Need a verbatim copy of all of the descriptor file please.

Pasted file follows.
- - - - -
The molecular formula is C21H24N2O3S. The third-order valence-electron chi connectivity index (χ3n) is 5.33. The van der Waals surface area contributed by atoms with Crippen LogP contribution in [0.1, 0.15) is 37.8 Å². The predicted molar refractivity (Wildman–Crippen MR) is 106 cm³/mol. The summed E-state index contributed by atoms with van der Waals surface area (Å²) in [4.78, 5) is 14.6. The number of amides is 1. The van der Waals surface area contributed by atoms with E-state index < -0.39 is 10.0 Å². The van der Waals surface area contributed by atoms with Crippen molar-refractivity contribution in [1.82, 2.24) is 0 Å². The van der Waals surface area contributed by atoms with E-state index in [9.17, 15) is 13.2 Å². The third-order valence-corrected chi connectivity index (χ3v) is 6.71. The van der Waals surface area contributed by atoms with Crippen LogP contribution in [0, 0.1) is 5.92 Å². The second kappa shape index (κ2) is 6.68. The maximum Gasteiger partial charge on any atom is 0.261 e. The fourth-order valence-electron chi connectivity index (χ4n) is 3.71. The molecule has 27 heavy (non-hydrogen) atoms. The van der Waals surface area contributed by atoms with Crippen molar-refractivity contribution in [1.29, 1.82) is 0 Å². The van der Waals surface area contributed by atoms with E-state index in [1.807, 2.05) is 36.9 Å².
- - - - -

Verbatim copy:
The molecular formula is C21H24N2O3S. The third-order valence-electron chi connectivity index (χ3n) is 5.33. The van der Waals surface area contributed by atoms with Crippen LogP contribution in [0.1, 0.15) is 37.8 Å². The predicted molar refractivity (Wildman–Crippen MR) is 106 cm³/mol. The summed E-state index contributed by atoms with van der Waals surface area (Å²) in [4.78, 5) is 14.6. The number of amides is 1. The van der Waals surface area contributed by atoms with E-state index < -0.39 is 10.0 Å². The van der Waals surface area contributed by atoms with Crippen molar-refractivity contribution in [1.82, 2.24) is 0 Å². The van der Waals surface area contributed by atoms with E-state index in [9.17, 15) is 13.2 Å². The third-order valence-corrected chi connectivity index (χ3v) is 6.71. The van der Waals surface area contributed by atoms with Crippen LogP contribution in [0, 0.1) is 5.92 Å². The second kappa shape index (κ2) is 6.68. The maximum Gasteiger partial charge on any atom is 0.261 e. The fourth-order valence-electron chi connectivity index (χ4n) is 3.71. The molecule has 27 heavy (non-hydrogen) atoms. The van der Waals surface area contributed by atoms with Crippen molar-refractivity contribution in [1.29, 1.82) is 0 Å². The van der Waals surface area contributed by atoms with E-state index in [1.807, 2.05) is 36.9 Å².